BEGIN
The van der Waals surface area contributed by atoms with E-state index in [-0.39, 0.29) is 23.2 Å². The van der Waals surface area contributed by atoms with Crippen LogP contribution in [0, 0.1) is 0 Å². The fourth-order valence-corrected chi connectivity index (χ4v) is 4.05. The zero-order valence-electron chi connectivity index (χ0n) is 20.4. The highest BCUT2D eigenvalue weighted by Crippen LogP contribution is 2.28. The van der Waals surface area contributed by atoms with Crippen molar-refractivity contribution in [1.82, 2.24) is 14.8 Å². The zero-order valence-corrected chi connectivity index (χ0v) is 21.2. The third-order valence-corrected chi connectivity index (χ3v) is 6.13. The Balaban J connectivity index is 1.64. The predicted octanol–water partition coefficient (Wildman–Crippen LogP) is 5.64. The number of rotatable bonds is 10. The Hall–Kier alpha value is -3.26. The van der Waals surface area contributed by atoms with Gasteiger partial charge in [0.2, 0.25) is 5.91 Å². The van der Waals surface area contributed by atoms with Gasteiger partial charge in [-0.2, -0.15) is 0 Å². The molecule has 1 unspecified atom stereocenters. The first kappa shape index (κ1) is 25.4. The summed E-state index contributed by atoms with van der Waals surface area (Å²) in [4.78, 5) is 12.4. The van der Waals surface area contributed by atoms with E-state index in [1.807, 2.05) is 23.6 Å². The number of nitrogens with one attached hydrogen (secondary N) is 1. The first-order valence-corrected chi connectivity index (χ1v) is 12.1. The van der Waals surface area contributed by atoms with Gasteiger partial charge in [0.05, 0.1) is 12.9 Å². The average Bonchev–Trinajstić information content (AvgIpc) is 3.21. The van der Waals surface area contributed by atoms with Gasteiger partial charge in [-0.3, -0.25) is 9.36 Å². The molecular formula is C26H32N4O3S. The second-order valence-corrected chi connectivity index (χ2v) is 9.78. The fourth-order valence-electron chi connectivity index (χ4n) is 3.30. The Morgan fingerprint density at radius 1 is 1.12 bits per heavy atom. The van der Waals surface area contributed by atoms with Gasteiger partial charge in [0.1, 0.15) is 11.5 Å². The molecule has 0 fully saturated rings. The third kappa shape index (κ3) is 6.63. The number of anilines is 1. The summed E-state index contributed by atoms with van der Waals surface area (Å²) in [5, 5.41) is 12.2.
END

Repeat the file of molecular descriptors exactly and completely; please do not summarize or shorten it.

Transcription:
The van der Waals surface area contributed by atoms with E-state index in [-0.39, 0.29) is 23.2 Å². The van der Waals surface area contributed by atoms with Crippen LogP contribution in [0, 0.1) is 0 Å². The fourth-order valence-corrected chi connectivity index (χ4v) is 4.05. The zero-order valence-electron chi connectivity index (χ0n) is 20.4. The highest BCUT2D eigenvalue weighted by Crippen LogP contribution is 2.28. The van der Waals surface area contributed by atoms with Crippen molar-refractivity contribution in [1.82, 2.24) is 14.8 Å². The zero-order valence-corrected chi connectivity index (χ0v) is 21.2. The third-order valence-corrected chi connectivity index (χ3v) is 6.13. The Balaban J connectivity index is 1.64. The predicted octanol–water partition coefficient (Wildman–Crippen LogP) is 5.64. The number of rotatable bonds is 10. The Hall–Kier alpha value is -3.26. The van der Waals surface area contributed by atoms with Gasteiger partial charge in [0.2, 0.25) is 5.91 Å². The van der Waals surface area contributed by atoms with Gasteiger partial charge in [-0.2, -0.15) is 0 Å². The molecule has 1 unspecified atom stereocenters. The first kappa shape index (κ1) is 25.4. The summed E-state index contributed by atoms with van der Waals surface area (Å²) in [4.78, 5) is 12.4. The van der Waals surface area contributed by atoms with E-state index in [1.807, 2.05) is 23.6 Å². The number of nitrogens with one attached hydrogen (secondary N) is 1. The first-order valence-corrected chi connectivity index (χ1v) is 12.1. The van der Waals surface area contributed by atoms with Gasteiger partial charge in [0.05, 0.1) is 12.9 Å². The average Bonchev–Trinajstić information content (AvgIpc) is 3.21. The van der Waals surface area contributed by atoms with Gasteiger partial charge in [-0.3, -0.25) is 9.36 Å². The molecular formula is C26H32N4O3S. The second-order valence-corrected chi connectivity index (χ2v) is 9.78. The fourth-order valence-electron chi connectivity index (χ4n) is 3.30. The Morgan fingerprint density at radius 1 is 1.12 bits per heavy atom. The van der Waals surface area contributed by atoms with Gasteiger partial charge in [0.1, 0.15) is 11.5 Å². The molecule has 0 fully saturated rings. The third kappa shape index (κ3) is 6.63. The number of anilines is 1. The summed E-state index contributed by atoms with van der Waals surface area (Å²) in [5, 5.41) is 12.2.